Checkout value unites shoppers

There was welcome news this week for eaters. As well as food in Sweden's supermarkets becoming cheaper and healthier it's strawberry time - and the nation's growers are expecting bumper crops.

Göteborgs Posten went shopping for 45 products in the biggest supermarkets in Gothenburg and discovered that the average total price has fallen 1.5% compared to last year. Tuesday’s Svenska Dagbladet focused on the east-west divide and was delighted to find that the gap in prices between Stockholm and the ‘bargain metropolis’ Gothenburg had also shrunk.

Fredrik Bergström, head of the Research Institute of Trade, told GP that there are two reasons for the falling prices.

“It’s partly because of the new players like Lidl who have entered the food retail market,” he said. “The traditional shops have had to lower their prices on strategic items.”

The second explanation, according to Bergström, is the increasing range of ‘own-brand’ products, which now account for 10-15% of sales in the big stores.

“When, for example, Willys launches its own ranges, it puts pressure on the producers of the traditional brands to lower their prices so they don’t lose market share. This means there’s increased competition between products,” he said.

GP’s survey found that Willys was the cheapest store by some distance, and it’s not just Gothenburgers who are enjoying the benefits. SvD reported that products at the chain’s 14 Stockholm outlets were almost as cheap as in Gothenburg, with a difference of only 7 crowns when a basket of 30 goods was totted up. The difference was even smaller at Coop Forum – just five öre more expensive in the capital.

That puts the pressure on rivals ICA, where Stockholmers are forced to pay 10% more than shoppers in Gothenburg for exactly the same items. Ola Andersson, ICA’s head of profiling – whatever that is – attempted to explain the discrepancy.

“Within ICA we have independent shopkeepers who are free to set their own prices in the stores,” he told SvD. “If you compare with Willys and Coop, they set their prices centrally, which we can’t do and don’t want to do.”

But he admitted that the chain had to do something in the face of this cut-price competition.

“We want to establish stores which offer added value in the form of reduced prices,” he said.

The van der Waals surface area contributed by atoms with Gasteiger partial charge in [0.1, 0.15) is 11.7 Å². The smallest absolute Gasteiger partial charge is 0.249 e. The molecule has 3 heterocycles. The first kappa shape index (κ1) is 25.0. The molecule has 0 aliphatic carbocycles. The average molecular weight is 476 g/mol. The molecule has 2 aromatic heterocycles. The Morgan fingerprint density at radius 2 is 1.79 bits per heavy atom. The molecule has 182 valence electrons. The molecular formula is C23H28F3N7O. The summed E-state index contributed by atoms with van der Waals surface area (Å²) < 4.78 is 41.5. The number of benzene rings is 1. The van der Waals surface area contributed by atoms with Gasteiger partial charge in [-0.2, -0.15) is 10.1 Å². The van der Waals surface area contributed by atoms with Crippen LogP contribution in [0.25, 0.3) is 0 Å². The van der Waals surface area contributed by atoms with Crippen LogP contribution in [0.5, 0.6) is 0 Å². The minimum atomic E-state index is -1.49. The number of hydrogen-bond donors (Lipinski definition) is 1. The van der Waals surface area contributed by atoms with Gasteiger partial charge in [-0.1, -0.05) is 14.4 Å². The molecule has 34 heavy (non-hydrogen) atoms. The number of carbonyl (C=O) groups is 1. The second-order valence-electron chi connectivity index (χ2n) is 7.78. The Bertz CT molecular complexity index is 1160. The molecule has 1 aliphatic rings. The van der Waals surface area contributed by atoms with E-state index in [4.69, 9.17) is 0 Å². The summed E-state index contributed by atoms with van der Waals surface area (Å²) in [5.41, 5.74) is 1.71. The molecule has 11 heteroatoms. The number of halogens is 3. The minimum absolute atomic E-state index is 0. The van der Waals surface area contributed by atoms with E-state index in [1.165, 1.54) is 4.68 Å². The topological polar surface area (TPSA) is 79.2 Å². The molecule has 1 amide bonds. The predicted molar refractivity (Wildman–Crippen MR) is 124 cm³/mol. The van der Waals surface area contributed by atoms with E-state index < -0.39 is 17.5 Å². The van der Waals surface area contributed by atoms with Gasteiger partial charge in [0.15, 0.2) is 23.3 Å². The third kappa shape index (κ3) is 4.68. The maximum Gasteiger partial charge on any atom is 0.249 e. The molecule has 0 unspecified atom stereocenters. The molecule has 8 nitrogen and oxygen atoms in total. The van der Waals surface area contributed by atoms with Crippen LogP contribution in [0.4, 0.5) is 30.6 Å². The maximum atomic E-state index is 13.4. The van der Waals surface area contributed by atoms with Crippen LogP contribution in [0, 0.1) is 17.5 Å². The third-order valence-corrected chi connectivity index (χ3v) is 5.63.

In the meantime, shoppers might consider going abroad for their monthly groceries. A report published on Wednesday by the Swedish Competition Authority concluded that the country’s food prices – east and west – are simply too high.

Comparing prices in all 25 EU member countries, the authors found that only five countries are more expensive. The average Swedish family pays 6,700 crowns a year more for food than the average German family, and 20% more than British shoppers.

Discerning consumers are looking at more than the price, though, according to Friday’s SvD. The green keyhole symbol, indicating lean or fibre-rich foods, has become an important factor in shoppers’ decisions, and last year sales of products carrying the mark increased by 15%.

But the National Food Administration – which set the original standards in 1989 – is now planning to introduce tougher criteria. Among other measures, there will now be stricter limits on salt and sugar content. The move has been welcomed by the food industry.

“It’s incredibly important that the mark guides consumers properly,” said a spokesman at Coop, which is already working to ensure that as many of its products as possible will meet the new criteria.

No such concerns for Sweden’s strawberry producers, though, and this week saw the first offering of the season picked up by the country’s wholesalers. Tuesday’s Dagens Nyheter reported that it will be a good year but grower Mats Olsson, who expects to supply around 50,000 litres of strawberries before the summer’s over, was cautious.

“There’s no art to growing strawberries,” he said. “But to sell them at a good price is hard.”

His main concern is the threat from perfidious punnet-packing Poles.

“I know that a lot of boxes marked ‘Swedish Strawberries’ have gone down to Poland – and they’re not coming back empty,” he said. “I don’t have anything against Polish strawberries but it has to be an honest game.”